1. This is happening in America because there is a large portion of the population that is consuming propaganda and alternative facts on a regular basis that support their version of reality. Sigh. You completely hit the nail on the head when you linked in anti-vaxxers, anti-masks, pro-Trump groups. This is all part of a piece: people who oppose science and government and who actively disparage experience and expertise. In my mind they are kind of arrested in early adolescence at that stage where kids want to have all the privileges of adulthood but none of the responsibility. They don’t really know enough to understand how the world works so they make stuff up to fit their version of reality and then attack anyone who questions them, and that means all authority figures come under fire. Things are really bad now in America because people like this have actually managed to get into positions of authority and are actively undermining responsible governance.

  2. Such a heartfelt and heart wrenching post. Don’t the lawmakers realise that the constitution gun section was created in a different time, with no automatic assault weapons, and essentially for defence?

    1. In my opinion, there are a group of lawmakers who are unhinged from reality and gunowners/advocates/sellers who twist truth to make the world what they want instead of what it really is. The ownership of these types of weapons is absolutely indefensible in the wake of the mass shooting that we are experiencing, but they twist the discussion to one where the shootings either didn’t really happen or are a plot by liberals to take away their guns. Sigh. Some days I fear for my nation…

  3. My son’s best friend since the age of 3 attends UC Boulder. I jumped on the phone with his mom as soon as I heard. Another friend’s daughter lost her assistant coach in another Colorado school shooting a few years ago. She continues to be traumatized every time one of these mass shootings happens. It’s hard to fathom this level of casual violence, the use of a gun to settle a score, a grievance, or for seemingly no reason at all. I’m so sorry your community has been violated once again and I’m sorry for your grief. I feel angry, stunned, frustrated, disappointed, and every other adjective you can think of. We can’t seem to move forward with reasonable gun legislation, and we refuse to address the underlying problems that seem to lead to this type of violence. My heart goes out to you. Thank you for writing and sharing what you’ve been going through. xo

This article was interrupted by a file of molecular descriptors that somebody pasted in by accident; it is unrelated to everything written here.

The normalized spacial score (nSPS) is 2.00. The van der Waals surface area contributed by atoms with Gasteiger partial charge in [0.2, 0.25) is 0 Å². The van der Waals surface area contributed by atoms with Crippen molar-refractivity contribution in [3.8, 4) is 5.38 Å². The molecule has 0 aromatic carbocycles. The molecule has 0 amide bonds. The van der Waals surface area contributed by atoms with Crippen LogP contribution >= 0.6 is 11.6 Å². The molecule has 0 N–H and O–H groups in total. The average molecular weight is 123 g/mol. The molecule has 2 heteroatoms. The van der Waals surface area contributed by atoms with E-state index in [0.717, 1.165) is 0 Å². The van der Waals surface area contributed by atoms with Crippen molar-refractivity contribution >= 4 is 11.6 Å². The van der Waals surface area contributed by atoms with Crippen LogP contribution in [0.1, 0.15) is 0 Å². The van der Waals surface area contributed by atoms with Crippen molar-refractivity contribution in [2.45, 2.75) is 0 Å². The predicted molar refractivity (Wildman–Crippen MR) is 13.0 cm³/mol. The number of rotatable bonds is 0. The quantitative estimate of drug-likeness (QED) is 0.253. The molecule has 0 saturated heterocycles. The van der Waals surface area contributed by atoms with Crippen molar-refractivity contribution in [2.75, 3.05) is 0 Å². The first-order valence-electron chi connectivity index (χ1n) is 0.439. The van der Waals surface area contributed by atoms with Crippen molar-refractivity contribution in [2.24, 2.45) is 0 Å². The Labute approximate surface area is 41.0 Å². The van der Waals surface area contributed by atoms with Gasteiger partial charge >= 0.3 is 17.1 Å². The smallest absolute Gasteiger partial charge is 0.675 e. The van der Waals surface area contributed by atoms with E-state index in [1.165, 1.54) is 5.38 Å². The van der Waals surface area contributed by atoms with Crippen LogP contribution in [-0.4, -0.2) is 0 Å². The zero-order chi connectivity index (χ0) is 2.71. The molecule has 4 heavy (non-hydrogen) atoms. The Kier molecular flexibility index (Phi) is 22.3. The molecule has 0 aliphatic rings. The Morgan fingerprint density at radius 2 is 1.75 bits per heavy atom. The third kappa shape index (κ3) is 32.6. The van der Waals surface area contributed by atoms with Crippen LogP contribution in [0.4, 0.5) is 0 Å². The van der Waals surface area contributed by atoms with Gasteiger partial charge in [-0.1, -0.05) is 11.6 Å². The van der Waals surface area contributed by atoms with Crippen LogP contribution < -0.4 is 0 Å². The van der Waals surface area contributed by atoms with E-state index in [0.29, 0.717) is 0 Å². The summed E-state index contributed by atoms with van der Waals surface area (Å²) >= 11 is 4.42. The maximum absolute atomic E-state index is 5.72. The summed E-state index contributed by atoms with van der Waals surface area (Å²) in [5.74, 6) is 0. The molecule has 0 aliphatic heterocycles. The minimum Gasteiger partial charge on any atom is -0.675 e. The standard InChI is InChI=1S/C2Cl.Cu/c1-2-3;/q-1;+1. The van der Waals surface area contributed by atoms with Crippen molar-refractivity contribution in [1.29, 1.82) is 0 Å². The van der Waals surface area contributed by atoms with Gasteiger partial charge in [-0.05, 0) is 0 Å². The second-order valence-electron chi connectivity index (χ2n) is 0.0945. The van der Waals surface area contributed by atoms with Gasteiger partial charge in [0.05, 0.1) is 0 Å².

1. Thank you. It is so heart wrenching to deal with this again and again, and the triggering of young people who have been impacted the most as they suffer through active shooting drills and actual shootings is immense. Then there are the people who have actually had to deal with gun violence. The news stations here are broadcasting links to mental health and intervention numbers nonstop on the television. This is completely unacceptable that lawmakers insist that this situation must continue. True leaders make the hard decisions, speak the unpopular truths, and institute changes that will keep the citizens of the nation safe.

  4. I get emotional reading this. It is so hard for me when we have an active shooter drill at school; my brain isn’t wired to process the concept. I pray it never happens. I wish you peace as you and your community mourn and heal. xoxo Regina

    1. I understand completely! Not only have I done the drills, but twice after Columbine I have been in a locked down school while an active shooting situation was occurring in the neighborhood. Then there were the times when there was a gun actually in the classroom with one of the students… Hugs to you and may we reach a time of sane gun laws soon.

  5. Your post brought me to tears – the shooting was such a tragic event. The fact that gun violence is “normal” for kids breaks my heart.